A recent post on this website, ‘The cradle of Temperance,’ has generated quite an amount of interest and comment.

Among the ‘History Heads’ there has been some discussion about the early days of the society and the significance of 2017 being the bicentennial of the founding of the first temperance movement in Ireland and Europe.

Mr Geoffrey Sedwards, a poor nailer, is credited with founding the society in Skibbereen in 1817. In the late 1840s Mr Sedwards lived in a cabin in Bridgetown.

Some years ago the late Fr. James Coombes, a very distinguished historian, did quite an amount of research into the early days of the Temperance movement in Skibbereen. Unfortunately, records from those early days of the Society are very scarce.

Over the years we have come across some interesting snippets in the ‘Cork Examiner’ and ‘Southern Reporter’ newspapers that help tell some of the story of the early days of Temperance in Skibbereen. Unfortunately, these reports appear only occasionally and while they are incredibly interesting they contribute only a little in helping us try to piece together the history of the society.

One of the more interesting little snippets we did come across one time was a report from the ‘Cork Examiner’ of Saturday, August 13 1864. Under the heading ‘DEATH OF A VETERAN TEETOTALLER’, the report concerns a Mr. Denis O’Meara of Skibbereen who was one of the early advocates of the abstinence association in Skibbereen.

The Cork Examiner, Saturday Evening, August 13 1864


The oldest pledged teetotaller on record has just passed away. Mr. Denis O’Meara, of Skibbereen, Co. Cork, joined the standard of total abstinence in the year 1818, under the Founder of the cause, Mr. Geoffrey Sedward, now deceased, an humble mechanic of that town. Mr. O’Meara was commonly known by the name of Mr. Sedward’s “eldest son”. Some of the documents of this original institution were given a short time since to the Rev. Charles Davis, R.C.A., by Mr. H.H. Becher, J.P., Lakelands, Skibbereen, who also claims the honour of being one of the faithful sons of Mr. Sedward. On the arrival of the Mathew Temperance in Skibbereen, a few years since, under the sanction and approval of the Right Rev. Dr. O’Hea, R.C.,  Bishop of Ross, and which is now under the presidency of Father Davis, the “eldest son” became one of its most prominent members, and so continued till the hour of his death. Mr. O’Meara was born in the same town, and died at the age of 75. He was borne to his last resting place on the 8th inst. The Temperance Society, numbering about 200, walked in procession in the following order, viz.: The committee, the members, the reverent chaplain, the treasurer and secretary. Then came the coffin, the chief mourners, the general public. The procession moved through the principal streets of the town till it reached the earthly home of honest Denis O’Meara, an upright man, a sincere friend, and a faithful teetotaller, when all that was mortal of him was laid in the grave amid all the ceremony and pomp of the church he so devotedly loved. May he rest in peace.”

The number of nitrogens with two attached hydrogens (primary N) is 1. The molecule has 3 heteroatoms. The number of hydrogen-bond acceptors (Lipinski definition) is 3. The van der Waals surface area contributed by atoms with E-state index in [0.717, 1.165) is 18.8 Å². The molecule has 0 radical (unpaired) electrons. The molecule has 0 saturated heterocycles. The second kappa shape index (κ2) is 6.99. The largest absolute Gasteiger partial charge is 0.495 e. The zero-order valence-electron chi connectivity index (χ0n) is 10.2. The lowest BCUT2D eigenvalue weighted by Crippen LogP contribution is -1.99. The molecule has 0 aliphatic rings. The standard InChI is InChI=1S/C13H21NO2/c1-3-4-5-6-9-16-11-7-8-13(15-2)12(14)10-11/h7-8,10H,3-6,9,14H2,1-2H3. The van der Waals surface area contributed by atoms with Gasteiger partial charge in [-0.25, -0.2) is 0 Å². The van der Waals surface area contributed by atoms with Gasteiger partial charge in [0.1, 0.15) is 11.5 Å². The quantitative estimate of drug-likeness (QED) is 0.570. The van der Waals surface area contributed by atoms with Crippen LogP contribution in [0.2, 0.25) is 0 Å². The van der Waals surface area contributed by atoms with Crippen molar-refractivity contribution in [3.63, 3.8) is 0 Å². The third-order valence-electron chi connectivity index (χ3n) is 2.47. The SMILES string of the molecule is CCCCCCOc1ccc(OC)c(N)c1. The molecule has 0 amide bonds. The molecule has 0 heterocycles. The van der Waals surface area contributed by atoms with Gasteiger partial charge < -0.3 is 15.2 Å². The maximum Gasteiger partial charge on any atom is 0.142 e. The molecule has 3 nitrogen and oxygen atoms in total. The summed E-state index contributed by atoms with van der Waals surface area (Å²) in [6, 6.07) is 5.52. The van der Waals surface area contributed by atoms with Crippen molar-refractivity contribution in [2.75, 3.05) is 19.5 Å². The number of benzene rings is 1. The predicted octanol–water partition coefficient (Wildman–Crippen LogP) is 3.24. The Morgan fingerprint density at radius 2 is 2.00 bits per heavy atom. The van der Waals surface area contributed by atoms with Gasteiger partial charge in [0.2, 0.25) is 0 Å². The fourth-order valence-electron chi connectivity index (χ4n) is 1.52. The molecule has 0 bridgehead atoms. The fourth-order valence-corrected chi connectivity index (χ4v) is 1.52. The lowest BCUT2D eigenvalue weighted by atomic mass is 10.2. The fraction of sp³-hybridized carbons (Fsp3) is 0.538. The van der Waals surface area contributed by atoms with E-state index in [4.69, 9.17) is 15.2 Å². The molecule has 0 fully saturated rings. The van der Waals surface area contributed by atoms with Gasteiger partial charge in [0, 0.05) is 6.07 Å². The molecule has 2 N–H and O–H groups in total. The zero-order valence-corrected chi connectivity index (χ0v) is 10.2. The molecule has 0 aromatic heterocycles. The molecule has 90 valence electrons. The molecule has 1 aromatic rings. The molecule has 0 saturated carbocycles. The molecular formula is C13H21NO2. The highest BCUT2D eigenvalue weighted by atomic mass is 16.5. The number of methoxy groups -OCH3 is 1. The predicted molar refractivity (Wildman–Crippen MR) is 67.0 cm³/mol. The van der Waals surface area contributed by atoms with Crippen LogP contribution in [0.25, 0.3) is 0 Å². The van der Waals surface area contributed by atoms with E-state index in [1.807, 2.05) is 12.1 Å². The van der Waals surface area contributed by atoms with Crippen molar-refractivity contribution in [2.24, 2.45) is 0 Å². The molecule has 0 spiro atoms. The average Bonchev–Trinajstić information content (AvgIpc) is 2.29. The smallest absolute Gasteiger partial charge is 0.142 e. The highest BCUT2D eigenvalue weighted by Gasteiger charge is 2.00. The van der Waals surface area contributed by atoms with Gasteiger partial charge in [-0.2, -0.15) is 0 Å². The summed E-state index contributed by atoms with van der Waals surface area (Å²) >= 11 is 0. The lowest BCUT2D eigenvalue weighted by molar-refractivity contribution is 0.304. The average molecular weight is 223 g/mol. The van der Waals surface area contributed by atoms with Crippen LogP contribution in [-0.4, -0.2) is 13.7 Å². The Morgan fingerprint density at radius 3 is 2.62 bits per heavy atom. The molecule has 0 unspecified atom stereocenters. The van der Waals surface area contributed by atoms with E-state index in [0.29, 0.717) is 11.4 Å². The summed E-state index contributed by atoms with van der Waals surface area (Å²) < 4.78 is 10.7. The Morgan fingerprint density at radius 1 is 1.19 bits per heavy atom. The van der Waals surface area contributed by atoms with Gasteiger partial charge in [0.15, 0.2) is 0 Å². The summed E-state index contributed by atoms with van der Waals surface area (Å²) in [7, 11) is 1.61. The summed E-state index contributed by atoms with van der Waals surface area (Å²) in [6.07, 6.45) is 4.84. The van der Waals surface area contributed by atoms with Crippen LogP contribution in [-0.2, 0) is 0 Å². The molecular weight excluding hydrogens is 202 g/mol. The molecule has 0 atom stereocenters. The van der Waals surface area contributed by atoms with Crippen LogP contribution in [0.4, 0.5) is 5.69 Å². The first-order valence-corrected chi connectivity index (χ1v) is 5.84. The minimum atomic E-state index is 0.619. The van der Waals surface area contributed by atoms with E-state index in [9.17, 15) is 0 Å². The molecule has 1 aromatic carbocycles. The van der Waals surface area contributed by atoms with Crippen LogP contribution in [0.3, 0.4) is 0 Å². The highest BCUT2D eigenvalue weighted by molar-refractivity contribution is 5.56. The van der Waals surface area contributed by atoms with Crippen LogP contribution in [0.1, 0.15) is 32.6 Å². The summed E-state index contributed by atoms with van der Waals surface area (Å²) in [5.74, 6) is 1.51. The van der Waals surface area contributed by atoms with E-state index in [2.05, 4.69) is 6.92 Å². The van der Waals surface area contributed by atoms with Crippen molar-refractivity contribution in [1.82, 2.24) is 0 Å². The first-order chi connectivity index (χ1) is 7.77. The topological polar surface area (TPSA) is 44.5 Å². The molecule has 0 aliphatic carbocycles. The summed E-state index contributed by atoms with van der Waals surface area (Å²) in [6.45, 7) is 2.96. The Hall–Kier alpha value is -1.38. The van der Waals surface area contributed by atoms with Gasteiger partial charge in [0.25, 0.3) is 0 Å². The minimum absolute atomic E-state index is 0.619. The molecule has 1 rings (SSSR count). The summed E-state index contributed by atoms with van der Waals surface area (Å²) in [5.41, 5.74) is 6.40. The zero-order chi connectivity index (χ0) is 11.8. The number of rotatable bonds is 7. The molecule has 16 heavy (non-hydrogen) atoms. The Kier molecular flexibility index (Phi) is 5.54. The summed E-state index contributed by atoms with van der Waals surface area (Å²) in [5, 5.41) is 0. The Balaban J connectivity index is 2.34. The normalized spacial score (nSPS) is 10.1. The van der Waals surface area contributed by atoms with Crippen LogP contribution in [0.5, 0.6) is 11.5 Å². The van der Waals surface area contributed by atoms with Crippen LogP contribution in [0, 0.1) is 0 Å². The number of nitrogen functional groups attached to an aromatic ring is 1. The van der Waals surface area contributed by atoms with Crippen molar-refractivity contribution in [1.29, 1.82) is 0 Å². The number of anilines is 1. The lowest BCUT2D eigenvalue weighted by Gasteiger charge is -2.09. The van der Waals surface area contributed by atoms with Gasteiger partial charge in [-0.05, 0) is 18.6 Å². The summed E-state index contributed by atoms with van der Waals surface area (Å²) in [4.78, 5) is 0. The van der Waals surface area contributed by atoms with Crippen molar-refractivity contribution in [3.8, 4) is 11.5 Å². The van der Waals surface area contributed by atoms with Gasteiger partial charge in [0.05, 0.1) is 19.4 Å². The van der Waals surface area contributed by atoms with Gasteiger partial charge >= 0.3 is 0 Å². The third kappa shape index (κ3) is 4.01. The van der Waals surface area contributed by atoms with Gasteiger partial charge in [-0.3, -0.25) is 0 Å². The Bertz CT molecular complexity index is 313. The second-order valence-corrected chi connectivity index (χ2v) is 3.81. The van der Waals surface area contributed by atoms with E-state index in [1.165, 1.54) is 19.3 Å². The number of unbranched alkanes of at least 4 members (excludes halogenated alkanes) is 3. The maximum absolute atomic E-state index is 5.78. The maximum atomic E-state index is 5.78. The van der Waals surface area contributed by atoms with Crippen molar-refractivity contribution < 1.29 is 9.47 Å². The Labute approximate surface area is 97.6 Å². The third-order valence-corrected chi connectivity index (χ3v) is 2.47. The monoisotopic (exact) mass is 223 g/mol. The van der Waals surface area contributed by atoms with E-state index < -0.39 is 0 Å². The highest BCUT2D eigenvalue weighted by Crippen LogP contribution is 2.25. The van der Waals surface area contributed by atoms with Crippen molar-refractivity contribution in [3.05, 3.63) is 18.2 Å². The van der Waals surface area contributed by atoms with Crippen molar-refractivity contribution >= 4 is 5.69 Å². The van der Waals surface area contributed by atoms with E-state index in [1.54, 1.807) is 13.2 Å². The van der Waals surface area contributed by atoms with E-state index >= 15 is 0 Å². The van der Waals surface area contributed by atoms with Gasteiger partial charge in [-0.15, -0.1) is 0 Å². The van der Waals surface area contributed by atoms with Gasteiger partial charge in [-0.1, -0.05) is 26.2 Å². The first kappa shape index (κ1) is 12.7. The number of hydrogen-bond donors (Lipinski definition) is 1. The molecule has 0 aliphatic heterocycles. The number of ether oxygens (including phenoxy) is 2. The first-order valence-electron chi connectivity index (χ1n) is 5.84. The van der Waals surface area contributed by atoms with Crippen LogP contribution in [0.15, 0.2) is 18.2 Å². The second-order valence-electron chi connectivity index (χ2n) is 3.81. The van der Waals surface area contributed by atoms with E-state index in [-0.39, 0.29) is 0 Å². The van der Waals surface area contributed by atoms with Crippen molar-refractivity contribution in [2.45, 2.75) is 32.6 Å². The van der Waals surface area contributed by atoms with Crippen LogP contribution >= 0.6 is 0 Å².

Another item of discussion around the general temperance issue has been the decline in the number of licenced premises in Skibbereen. Is it ten or eleven pubs we now have in Skibbereen? That’s a dramatic decline indeed. Without stretching our memory too very far, we can remember double that number in the past twenty years or so.

It would be an interesting enough study, wouldn’t it? Documenting the decline in the number of public houses in Skibbereen. We’re sure there’s plenty of people out there who could help us in that!

In Slater’s Directory of 1856, there are 33 public houses listed in the town. Add the two hotels listed, and that’s 35 licenced premises.

In Guy’s Postal Directory of 1914, the number has increased dramatically. There are 54 public houses listed and 6 hotels, that makes 60 licenced premises in total.

Dr. Denis Kelly, Bishop of Ross from 1897 to 1924, was a great advocate of temperance and a promoter of its ideals. In a letter dated October 18 1905 Dr Kelly welcomed the decline in the consumption of drink in Skibbereen and said that it had seriously affected the publicans. However, he bemoaned the fact that there were still 62 publicans in the town.

So, 62 licenced premises in Skibbereen in 1905. Ten or eleven in 2017. There’s definitely a story there!


The ‘oldest pledged teetotaller’ in Skibbereen
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